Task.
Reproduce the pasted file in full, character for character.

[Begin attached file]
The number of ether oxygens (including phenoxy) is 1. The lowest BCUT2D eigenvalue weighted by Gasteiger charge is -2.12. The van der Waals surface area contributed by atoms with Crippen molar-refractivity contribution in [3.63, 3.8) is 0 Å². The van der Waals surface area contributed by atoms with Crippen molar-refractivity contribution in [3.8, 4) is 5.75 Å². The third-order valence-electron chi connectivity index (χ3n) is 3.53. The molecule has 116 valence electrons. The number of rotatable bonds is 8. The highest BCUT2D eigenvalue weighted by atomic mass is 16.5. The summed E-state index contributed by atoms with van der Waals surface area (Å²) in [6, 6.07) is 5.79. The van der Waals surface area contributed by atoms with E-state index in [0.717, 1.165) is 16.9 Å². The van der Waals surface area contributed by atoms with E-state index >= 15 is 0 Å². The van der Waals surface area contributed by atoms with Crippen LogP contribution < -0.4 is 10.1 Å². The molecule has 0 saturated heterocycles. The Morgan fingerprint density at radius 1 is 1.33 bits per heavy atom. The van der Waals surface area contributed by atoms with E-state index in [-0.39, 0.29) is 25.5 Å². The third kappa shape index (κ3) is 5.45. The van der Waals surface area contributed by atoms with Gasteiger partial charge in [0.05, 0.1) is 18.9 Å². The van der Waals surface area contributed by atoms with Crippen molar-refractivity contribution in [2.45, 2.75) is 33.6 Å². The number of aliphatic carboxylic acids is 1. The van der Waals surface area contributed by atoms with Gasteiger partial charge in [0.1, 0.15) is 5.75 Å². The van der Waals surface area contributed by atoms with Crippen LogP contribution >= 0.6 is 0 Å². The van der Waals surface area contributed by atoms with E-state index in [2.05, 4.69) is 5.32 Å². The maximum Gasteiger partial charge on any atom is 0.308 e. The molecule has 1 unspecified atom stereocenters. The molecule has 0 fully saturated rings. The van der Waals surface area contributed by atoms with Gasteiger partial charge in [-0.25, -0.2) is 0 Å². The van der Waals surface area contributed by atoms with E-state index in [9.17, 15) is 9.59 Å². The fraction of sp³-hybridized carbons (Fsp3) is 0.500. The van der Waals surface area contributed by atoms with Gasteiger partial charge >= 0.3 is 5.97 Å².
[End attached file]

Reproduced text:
The number of ether oxygens (including phenoxy) is 1. The lowest BCUT2D eigenvalue weighted by Gasteiger charge is -2.12. The van der Waals surface area contributed by atoms with Crippen molar-refractivity contribution in [3.63, 3.8) is 0 Å². The van der Waals surface area contributed by atoms with Crippen molar-refractivity contribution in [3.8, 4) is 5.75 Å². The third-order valence-electron chi connectivity index (χ3n) is 3.53. The molecule has 116 valence electrons. The number of rotatable bonds is 8. The highest BCUT2D eigenvalue weighted by atomic mass is 16.5. The summed E-state index contributed by atoms with van der Waals surface area (Å²) in [6, 6.07) is 5.79. The van der Waals surface area contributed by atoms with E-state index in [0.717, 1.165) is 16.9 Å². The van der Waals surface area contributed by atoms with E-state index >= 15 is 0 Å². The van der Waals surface area contributed by atoms with Crippen LogP contribution < -0.4 is 10.1 Å². The molecule has 0 saturated heterocycles. The Morgan fingerprint density at radius 1 is 1.33 bits per heavy atom. The van der Waals surface area contributed by atoms with E-state index in [-0.39, 0.29) is 25.5 Å². The third kappa shape index (κ3) is 5.45. The van der Waals surface area contributed by atoms with Gasteiger partial charge in [0.05, 0.1) is 18.9 Å². The van der Waals surface area contributed by atoms with Crippen molar-refractivity contribution in [2.45, 2.75) is 33.6 Å². The number of aliphatic carboxylic acids is 1. The van der Waals surface area contributed by atoms with Gasteiger partial charge in [0.1, 0.15) is 5.75 Å². The van der Waals surface area contributed by atoms with Crippen LogP contribution >= 0.6 is 0 Å². The van der Waals surface area contributed by atoms with E-state index in [2.05, 4.69) is 5.32 Å². The maximum Gasteiger partial charge on any atom is 0.308 e. The molecule has 1 unspecified atom stereocenters. The molecule has 0 fully saturated rings. The van der Waals surface area contributed by atoms with Gasteiger partial charge in [-0.25, -0.2) is 0 Å². The van der Waals surface area contributed by atoms with E-state index in [9.17, 15) is 9.59 Å². The fraction of sp³-hybridized carbons (Fsp3) is 0.500. The van der Waals surface area contributed by atoms with Gasteiger partial charge >= 0.3 is 5.97 Å².